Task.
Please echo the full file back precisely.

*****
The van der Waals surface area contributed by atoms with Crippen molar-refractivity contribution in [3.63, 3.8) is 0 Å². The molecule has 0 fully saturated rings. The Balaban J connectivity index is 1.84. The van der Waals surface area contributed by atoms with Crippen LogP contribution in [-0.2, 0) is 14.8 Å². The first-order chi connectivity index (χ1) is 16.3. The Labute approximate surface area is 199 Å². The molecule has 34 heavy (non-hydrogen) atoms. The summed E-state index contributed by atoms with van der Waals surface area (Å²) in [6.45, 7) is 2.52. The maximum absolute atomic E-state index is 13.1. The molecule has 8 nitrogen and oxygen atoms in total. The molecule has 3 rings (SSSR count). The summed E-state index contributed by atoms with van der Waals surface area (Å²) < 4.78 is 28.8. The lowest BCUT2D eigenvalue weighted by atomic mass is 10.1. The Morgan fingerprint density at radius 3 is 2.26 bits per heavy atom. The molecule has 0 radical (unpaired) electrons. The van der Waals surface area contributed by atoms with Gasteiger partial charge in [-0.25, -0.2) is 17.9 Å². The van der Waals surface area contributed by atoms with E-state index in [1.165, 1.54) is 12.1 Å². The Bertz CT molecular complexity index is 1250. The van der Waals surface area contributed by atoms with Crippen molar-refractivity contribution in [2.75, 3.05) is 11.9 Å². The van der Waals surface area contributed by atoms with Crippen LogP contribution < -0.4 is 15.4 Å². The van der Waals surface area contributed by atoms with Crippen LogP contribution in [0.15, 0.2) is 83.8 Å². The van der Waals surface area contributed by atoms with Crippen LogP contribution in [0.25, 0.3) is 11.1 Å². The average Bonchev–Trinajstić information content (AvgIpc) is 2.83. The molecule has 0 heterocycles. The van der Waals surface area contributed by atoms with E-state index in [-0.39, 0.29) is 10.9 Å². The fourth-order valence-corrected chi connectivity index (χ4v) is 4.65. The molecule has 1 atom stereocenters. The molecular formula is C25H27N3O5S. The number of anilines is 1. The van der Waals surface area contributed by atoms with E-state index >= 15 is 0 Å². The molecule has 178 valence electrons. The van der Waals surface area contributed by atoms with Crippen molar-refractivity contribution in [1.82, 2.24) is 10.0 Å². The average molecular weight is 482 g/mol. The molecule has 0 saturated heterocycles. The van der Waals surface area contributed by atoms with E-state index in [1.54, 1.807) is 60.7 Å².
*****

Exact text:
The van der Waals surface area contributed by atoms with Crippen molar-refractivity contribution in [3.63, 3.8) is 0 Å². The molecule has 0 fully saturated rings. The Balaban J connectivity index is 1.84. The van der Waals surface area contributed by atoms with Crippen LogP contribution in [-0.2, 0) is 14.8 Å². The first-order chi connectivity index (χ1) is 16.3. The Labute approximate surface area is 199 Å². The molecule has 34 heavy (non-hydrogen) atoms. The summed E-state index contributed by atoms with van der Waals surface area (Å²) in [6.45, 7) is 2.52. The maximum absolute atomic E-state index is 13.1. The molecule has 8 nitrogen and oxygen atoms in total. The molecule has 3 rings (SSSR count). The summed E-state index contributed by atoms with van der Waals surface area (Å²) < 4.78 is 28.8. The lowest BCUT2D eigenvalue weighted by atomic mass is 10.1. The Morgan fingerprint density at radius 3 is 2.26 bits per heavy atom. The molecule has 0 radical (unpaired) electrons. The van der Waals surface area contributed by atoms with Gasteiger partial charge in [-0.25, -0.2) is 17.9 Å². The van der Waals surface area contributed by atoms with E-state index in [1.165, 1.54) is 12.1 Å². The Bertz CT molecular complexity index is 1250. The van der Waals surface area contributed by atoms with Crippen molar-refractivity contribution in [2.75, 3.05) is 11.9 Å². The van der Waals surface area contributed by atoms with Crippen LogP contribution < -0.4 is 15.4 Å². The van der Waals surface area contributed by atoms with Crippen LogP contribution in [0.15, 0.2) is 83.8 Å². The van der Waals surface area contributed by atoms with Crippen LogP contribution in [0.25, 0.3) is 11.1 Å². The average Bonchev–Trinajstić information content (AvgIpc) is 2.83. The molecule has 0 heterocycles. The van der Waals surface area contributed by atoms with E-state index in [-0.39, 0.29) is 10.9 Å². The fourth-order valence-corrected chi connectivity index (χ4v) is 4.65. The molecule has 1 atom stereocenters. The molecular formula is C25H27N3O5S. The number of anilines is 1. The van der Waals surface area contributed by atoms with E-state index >= 15 is 0 Å². The molecule has 178 valence electrons. The van der Waals surface area contributed by atoms with Crippen molar-refractivity contribution in [1.82, 2.24) is 10.0 Å². The average molecular weight is 482 g/mol. The molecule has 0 saturated heterocycles. The van der Waals surface area contributed by atoms with E-state index in [1.54, 1.807) is 60.7 Å².